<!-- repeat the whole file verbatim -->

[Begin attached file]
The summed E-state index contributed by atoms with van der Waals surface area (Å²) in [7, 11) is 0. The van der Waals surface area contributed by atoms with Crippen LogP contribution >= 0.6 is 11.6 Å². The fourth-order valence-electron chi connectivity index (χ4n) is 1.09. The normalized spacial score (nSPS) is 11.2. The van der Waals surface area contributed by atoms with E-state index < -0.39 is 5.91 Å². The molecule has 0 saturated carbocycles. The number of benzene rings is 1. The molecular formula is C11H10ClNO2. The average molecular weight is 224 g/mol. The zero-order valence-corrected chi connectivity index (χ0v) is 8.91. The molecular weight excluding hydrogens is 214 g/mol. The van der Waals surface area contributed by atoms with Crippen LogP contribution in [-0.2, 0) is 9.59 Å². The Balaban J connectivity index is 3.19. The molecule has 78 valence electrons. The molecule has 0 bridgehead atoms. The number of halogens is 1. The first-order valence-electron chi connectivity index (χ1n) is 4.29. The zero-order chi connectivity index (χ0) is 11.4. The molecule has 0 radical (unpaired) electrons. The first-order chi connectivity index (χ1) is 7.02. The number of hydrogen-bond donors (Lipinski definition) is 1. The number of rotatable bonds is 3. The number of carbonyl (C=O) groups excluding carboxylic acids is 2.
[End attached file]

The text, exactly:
The summed E-state index contributed by atoms with van der Waals surface area (Å²) in [7, 11) is 0. The van der Waals surface area contributed by atoms with Crippen LogP contribution >= 0.6 is 11.6 Å². The fourth-order valence-electron chi connectivity index (χ4n) is 1.09. The normalized spacial score (nSPS) is 11.2. The van der Waals surface area contributed by atoms with E-state index < -0.39 is 5.91 Å². The molecule has 0 saturated carbocycles. The number of benzene rings is 1. The molecular formula is C11H10ClNO2. The average molecular weight is 224 g/mol. The zero-order valence-corrected chi connectivity index (χ0v) is 8.91. The molecular weight excluding hydrogens is 214 g/mol. The van der Waals surface area contributed by atoms with Crippen LogP contribution in [-0.2, 0) is 9.59 Å². The Balaban J connectivity index is 3.19. The molecule has 78 valence electrons. The molecule has 0 bridgehead atoms. The number of halogens is 1. The first-order valence-electron chi connectivity index (χ1n) is 4.29. The zero-order chi connectivity index (χ0) is 11.4. The molecule has 0 radical (unpaired) electrons. The first-order chi connectivity index (χ1) is 7.02. The number of hydrogen-bond donors (Lipinski definition) is 1. The number of rotatable bonds is 3. The number of carbonyl (C=O) groups excluding carboxylic acids is 2.